Loot boxes have been a fairly common topic of discussion during this generation of games. Generation 8, consisting of the Xbox One, PlayStation 4, and Nintendo Switch, has also been the rise of online games. A lot of these titles are free-to-play but consist of paid in-game items called microtransactions. These exist within randomized functions called “loot boxes.”
Essentially, players pay to open a loot box, which contains a randomized item for their in-game character. Sometimes it’s a great, rare item, but more commonly it is a bland item that most people don’t care for.
These loot boxes have their good and their bad sides. On one hand, all items are cosmetic so players who pay don’t have an advantage over those who don’t. Developers are able to host tournaments and pay their workers despite the game being free as well.
That said, some developers alter their titles and have them lean towards players buying into loot boxes. Others lock specific content behind these paid services. It’s a tough balance to maintain, and one that leads to unexpected consequences for some developers.
An Epic Lawsuit
In this case, the developers of Fortnite, Epic Games, are under a lawsuit by a California father. Named Steve Altes, and he claims that loot boxes (represented as Llamas within the game) are a “predatory scheme”. He goes on, stating that these microtransactions are “blind draws” similar to gambling. Only, through video games, these methods target children, reports GamesIndustry.biz.
Interestingly, Altes’ claim only focuses on the lesser known single-player version, Save The World. It ignores the globally popular battle-royale version of the game. He accuses Epic Games of designing this game mode to entice you to pay as you get further on:
“Players, and particularly minors, are lured into purchasing Llamas with the reasonable expectation that a purchase will result in better loot. Players are encouraged to keep purchasing Llamas with the reasonable belief that related purchase will lead to the change of receiving better loot and therefore improvement in performance of the game. Through both express misrepresentations and omissions, Epic markets Llamas as highly likely to contain valuable loot that will increase a player’s power and prowess in the Fortnite game. But in reality, Llamas do not contain the loot expected by the reasonable consumer.”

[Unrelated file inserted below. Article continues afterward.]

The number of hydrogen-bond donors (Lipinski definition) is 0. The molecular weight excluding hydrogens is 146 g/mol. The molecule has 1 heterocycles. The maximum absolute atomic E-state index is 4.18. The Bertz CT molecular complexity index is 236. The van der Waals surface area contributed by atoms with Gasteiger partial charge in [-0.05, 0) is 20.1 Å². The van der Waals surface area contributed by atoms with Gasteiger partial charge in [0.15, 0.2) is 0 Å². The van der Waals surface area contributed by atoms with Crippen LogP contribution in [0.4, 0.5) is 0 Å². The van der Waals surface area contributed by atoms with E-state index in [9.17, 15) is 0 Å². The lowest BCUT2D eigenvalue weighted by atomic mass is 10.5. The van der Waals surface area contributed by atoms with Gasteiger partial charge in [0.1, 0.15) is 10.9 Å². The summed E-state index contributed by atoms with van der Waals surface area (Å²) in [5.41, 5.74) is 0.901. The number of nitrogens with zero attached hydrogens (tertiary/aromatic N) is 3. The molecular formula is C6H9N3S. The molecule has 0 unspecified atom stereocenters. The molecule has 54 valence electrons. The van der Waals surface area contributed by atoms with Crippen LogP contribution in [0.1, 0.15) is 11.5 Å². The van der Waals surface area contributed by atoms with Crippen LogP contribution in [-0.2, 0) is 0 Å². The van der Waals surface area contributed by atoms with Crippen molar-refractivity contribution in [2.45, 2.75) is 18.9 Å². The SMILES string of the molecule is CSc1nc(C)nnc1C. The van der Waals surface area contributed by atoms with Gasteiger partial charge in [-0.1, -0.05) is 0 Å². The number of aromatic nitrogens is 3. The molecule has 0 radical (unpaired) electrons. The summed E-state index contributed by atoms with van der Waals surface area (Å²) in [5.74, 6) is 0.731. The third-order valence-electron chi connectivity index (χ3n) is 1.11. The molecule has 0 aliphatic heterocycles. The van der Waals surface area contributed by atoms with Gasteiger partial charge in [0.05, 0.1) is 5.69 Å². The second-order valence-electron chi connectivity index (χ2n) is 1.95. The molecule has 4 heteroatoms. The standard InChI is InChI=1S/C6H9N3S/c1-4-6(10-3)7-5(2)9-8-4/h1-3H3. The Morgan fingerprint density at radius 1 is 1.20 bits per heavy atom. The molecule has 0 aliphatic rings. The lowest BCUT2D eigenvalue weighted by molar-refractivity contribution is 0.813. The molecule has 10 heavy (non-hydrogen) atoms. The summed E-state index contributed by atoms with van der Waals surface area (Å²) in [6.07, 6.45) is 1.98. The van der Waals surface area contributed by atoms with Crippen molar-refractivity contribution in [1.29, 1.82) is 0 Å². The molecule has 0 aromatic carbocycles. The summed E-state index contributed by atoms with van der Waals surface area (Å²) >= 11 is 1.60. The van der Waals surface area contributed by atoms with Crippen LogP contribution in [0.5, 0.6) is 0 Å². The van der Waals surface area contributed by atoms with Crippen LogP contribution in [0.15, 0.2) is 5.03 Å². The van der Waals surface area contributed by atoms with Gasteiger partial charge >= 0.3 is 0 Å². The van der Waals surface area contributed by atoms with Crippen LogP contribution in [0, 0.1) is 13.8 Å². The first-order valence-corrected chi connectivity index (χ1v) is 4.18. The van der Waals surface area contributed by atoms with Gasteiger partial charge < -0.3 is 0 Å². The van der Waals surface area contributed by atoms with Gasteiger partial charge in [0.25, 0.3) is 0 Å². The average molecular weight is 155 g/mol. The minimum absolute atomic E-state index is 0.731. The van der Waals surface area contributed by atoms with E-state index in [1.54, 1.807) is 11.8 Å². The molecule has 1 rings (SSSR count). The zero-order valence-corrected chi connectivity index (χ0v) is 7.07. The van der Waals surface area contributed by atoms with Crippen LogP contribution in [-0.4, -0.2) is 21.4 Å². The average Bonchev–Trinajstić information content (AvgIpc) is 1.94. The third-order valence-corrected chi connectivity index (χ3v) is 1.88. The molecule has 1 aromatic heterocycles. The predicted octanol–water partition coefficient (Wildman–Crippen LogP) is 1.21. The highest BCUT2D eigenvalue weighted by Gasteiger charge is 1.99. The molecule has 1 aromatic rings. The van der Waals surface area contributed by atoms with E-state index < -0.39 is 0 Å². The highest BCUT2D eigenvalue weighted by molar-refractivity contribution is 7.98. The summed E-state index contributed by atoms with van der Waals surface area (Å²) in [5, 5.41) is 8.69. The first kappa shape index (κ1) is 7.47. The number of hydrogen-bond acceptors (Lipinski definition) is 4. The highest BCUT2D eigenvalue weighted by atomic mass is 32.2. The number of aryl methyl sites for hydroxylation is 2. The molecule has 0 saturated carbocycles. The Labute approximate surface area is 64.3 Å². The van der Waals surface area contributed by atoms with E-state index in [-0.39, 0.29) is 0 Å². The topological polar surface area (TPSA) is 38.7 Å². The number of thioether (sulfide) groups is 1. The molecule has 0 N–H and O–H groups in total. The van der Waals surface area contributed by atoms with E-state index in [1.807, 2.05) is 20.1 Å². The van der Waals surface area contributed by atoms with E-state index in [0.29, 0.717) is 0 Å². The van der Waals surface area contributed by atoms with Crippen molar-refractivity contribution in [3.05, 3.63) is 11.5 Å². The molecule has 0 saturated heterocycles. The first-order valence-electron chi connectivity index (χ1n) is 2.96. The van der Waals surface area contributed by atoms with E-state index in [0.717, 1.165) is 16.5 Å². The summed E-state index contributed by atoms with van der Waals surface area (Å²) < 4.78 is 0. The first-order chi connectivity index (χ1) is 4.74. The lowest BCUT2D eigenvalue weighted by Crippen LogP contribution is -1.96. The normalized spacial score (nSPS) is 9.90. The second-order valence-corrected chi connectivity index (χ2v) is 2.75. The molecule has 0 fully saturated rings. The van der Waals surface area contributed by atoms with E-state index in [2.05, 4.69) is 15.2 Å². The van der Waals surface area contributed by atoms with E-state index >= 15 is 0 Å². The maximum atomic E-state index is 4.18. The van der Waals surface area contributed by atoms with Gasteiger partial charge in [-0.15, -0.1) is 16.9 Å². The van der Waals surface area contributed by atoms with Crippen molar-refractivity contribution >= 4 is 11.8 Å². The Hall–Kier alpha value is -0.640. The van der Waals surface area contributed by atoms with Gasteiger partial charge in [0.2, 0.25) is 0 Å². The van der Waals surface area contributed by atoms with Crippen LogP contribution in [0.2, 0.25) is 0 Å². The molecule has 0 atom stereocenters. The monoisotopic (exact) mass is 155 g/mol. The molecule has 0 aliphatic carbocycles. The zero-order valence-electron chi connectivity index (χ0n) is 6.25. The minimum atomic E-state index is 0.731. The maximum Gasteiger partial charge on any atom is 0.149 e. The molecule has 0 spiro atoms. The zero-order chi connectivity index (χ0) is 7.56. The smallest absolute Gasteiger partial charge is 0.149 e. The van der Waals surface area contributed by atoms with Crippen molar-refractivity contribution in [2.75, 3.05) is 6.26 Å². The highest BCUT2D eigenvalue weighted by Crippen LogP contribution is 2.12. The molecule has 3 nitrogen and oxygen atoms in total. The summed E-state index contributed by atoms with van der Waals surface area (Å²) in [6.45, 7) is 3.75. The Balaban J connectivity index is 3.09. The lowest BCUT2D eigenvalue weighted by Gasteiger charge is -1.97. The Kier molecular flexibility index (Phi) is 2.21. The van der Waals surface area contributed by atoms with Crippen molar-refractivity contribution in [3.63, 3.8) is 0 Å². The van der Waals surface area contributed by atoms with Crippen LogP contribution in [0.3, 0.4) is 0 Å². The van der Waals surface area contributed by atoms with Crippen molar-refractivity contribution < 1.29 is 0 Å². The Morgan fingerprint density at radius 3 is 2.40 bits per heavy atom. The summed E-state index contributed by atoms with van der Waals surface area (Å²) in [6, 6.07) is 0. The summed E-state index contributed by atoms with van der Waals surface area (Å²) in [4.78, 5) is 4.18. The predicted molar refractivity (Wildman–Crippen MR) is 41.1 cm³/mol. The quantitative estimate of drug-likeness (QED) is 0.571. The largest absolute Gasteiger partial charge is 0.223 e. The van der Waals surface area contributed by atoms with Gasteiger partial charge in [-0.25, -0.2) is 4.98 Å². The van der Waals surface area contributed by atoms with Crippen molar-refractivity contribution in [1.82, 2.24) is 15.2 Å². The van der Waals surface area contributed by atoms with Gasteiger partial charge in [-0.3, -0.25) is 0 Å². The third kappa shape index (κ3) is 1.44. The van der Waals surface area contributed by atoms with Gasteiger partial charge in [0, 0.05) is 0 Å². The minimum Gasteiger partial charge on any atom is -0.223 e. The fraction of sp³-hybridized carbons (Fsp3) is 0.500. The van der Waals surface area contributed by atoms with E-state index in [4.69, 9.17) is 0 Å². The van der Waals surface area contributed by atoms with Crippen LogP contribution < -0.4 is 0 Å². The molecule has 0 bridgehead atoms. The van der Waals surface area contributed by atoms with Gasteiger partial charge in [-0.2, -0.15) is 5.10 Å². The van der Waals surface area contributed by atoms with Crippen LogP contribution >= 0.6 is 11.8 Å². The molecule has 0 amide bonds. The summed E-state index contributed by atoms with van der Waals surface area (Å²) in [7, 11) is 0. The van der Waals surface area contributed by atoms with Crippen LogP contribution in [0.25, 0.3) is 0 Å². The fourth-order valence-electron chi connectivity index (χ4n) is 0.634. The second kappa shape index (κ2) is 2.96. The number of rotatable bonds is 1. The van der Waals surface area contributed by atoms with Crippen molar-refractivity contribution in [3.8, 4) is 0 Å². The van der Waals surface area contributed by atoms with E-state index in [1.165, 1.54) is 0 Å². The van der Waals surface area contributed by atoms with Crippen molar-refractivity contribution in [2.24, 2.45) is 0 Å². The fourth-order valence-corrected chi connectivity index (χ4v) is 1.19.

An Outdated Claim
He’s also accusing Epic Games of being in violation of California’s Consumer Legal Remedies Act. It’s also ignoring the False Advertising Law, and Unfair Competition Law, while also “accusing them of unjust enrichment”. Altes hopes that this lawsuit will stop Epic from introducing more lootboxes, as well as making these microtransactions completely illegal. That, and he hopes Epic will refund the father for all of the money spent on these as well as fees and damages.
Filing through “R.A,” Altes also hopes that the group will represent anyone in California who wants to jump on their own case regarding Fortnite’s Save the World lootboxes.
GamesIndustry.biz also points out that while it was recent, Epic Games recently updated Fortnite to introduce the odds of each item you can get within a loot box. Now, when buying a llama, you can see your chances of getting the items rather than having them hidden as most other games do.
Over the past few years, more and more lawsuits have been introduced regarding the loot box phenomenon. Some of them result in simply showing the odds of getting items, while others ask that governmental entities ban loot boxes entirely. With the early state of these microtransactions, it’s still hard to declare if they’re legally gambling or not. Regardless, there’s no denying how these loot boxes appeal to children, and how they can instill negative habits within the growing bodies.Epic Games Being Sued Over Fortnite Loot Boxes